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Did I miss payday?
March 10, 2009 11:34 AM   Subscribe

HR is claiming I need to waive a week of severance pay. How do I proceed?

I was laid off late last week, and given a severance package. I didn't sign the severance agreement until today (haven't sent it yet), and now HR is claiming I need to waive a week of severance pay. I called HR today for an unrelated issue, and they mentioned that they'd like to remind me to send back my signed severance agreement, along with a note that I would waive seven days of pay since they did not have my agreement in hand and therefore could not put me on payroll.


This was not at all clear to me at the time I was laid off, though in re-examining the severance agreement I guess their claim could stand up, though it's not mentioned explicitly that I would not get paid if I didn't send the severance agreement back immediately. Nowhere does it say I'll lose any of the pay they offered, unless I didn't sign within a time that's later than now.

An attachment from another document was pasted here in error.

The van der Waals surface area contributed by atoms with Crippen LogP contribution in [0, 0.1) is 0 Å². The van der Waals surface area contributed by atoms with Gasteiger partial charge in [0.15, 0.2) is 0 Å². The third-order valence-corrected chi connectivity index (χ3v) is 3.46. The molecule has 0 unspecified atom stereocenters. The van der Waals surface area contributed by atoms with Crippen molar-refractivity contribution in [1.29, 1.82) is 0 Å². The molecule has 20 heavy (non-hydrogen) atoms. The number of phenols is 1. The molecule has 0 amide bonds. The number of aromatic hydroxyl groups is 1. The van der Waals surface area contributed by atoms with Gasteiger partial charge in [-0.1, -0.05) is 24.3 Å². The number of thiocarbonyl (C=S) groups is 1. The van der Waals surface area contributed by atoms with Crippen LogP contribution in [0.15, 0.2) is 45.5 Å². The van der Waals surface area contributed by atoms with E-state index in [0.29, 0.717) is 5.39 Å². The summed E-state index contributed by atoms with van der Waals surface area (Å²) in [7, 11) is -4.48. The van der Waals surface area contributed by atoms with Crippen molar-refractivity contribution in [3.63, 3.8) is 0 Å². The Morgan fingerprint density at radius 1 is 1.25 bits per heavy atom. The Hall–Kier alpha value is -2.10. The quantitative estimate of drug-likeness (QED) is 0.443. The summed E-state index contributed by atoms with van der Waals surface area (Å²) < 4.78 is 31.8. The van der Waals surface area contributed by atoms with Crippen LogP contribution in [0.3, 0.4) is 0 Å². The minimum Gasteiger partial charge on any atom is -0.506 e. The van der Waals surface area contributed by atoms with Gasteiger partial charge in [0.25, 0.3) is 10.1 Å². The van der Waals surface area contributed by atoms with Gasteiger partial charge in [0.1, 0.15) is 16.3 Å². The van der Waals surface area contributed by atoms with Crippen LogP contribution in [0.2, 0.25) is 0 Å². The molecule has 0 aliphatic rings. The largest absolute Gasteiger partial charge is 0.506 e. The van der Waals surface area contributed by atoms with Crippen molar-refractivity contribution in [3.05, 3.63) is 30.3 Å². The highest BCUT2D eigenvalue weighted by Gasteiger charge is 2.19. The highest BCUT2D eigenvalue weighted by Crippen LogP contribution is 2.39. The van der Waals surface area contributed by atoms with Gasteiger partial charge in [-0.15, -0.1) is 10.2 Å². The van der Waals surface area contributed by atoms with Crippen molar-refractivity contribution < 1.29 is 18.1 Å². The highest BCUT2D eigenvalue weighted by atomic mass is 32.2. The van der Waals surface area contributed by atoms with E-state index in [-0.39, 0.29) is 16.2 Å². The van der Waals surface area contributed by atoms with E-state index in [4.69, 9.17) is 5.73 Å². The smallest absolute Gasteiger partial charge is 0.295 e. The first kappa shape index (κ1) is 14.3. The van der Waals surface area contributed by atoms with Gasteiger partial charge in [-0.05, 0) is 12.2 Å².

So, should I send a letter waiving my claim to 7 days' pay with my separation agreement? If not, what is the best way to go about disputing their claim? Like most people, I really can't afford to lose seven days of pay right now. I worked in NYC for a company based in CA, if that is relevant.
posted by anonymous to Work & Money (10 answers total)
 
IANAL, but that sounds like bullshit to me. I wouldn't sign it. It's fine they don't want to pay that one week where you failed to return their agreement, but they should just extend you into the next week instead of saying "tough luck."
posted by MegoSteve at 11:44 AM on March 10, 2009


Don't sign anything. The state you worked in is the one whose laws are relevant, doesn't matter where the company is based.

I'm sure NY has an "employment commission" or some body that regulates these things- try calling them.

Although, as far as I know, no severance pay at all is required by law, except pay for unused vacation days and such. So them taking it away may be a total dick move, but not illegal. But I am just guessing, so definitely ask an expert.